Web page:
'The Canal Street Madam'

What do you do with a woman who boldly declares that she's a whore? If you're Cameron Yates, you follow her around for years and discover that she has a fascinating, funny, troubling story to tell. And you end up with The Canal Street Madam, a documentary that had its world premiere at SXSW. The film navigates gracefully through shifting emotional currents, blurring the lines between issues and people to allow the outspoken, occasionally contradictory Jeanette Maier to speak her mind about life as an infamous -- or famous, she can't quite decide -- prostitute and business owner.

Maier became known as "The Canal Street Madam" after she was arrested by the FBI for running a house of prostitution in New Orleans. What set her story apart in the national consciousness was the revelation that Maier, her mother, and her daughter were all involved in the business. Three generations of prostitutes made for a great news story, and Maier was able to parlay that publicity into a made for TV movie starring Annabella Sciorra as herself and Ellen Burstyn as her mother. But Maier was convicted of a felony, and so comes to realize that her options have become more limited for the next stage of her life.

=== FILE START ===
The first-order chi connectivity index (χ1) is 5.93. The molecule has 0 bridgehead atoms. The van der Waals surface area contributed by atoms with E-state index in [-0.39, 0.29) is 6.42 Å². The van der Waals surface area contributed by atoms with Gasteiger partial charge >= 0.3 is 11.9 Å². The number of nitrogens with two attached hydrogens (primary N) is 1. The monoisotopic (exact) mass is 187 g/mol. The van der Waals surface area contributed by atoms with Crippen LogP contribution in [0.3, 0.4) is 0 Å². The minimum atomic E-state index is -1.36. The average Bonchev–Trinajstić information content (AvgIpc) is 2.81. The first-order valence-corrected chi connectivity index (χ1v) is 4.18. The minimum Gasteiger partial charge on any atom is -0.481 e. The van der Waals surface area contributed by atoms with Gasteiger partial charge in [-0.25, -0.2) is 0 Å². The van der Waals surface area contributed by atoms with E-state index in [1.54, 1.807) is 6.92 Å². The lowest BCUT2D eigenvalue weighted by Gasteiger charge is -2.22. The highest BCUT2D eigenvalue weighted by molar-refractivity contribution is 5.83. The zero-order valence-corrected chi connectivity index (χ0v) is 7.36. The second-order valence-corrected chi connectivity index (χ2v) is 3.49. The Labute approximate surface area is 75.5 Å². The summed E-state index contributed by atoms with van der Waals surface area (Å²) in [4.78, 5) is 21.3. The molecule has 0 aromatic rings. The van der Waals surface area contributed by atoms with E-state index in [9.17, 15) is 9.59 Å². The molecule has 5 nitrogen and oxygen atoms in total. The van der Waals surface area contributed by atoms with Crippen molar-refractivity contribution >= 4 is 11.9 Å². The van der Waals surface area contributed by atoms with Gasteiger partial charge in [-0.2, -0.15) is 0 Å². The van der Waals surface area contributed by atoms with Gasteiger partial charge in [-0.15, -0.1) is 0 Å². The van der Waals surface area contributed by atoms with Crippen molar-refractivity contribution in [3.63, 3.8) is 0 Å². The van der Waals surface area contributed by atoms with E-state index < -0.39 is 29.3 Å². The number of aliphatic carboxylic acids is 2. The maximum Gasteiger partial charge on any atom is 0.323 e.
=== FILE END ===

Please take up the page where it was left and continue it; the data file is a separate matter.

Not that she seems to have had many options before she became a prostitute. She was sexually abused at a young age by a close relative, eventually drifting into dancing in strip clubs and then following her mother into the prostitution business. Her first trick was easy money, she recalls: $200 plus a $200 tip for an hour's work; she felt good about it.
categories Reviews, Cinematical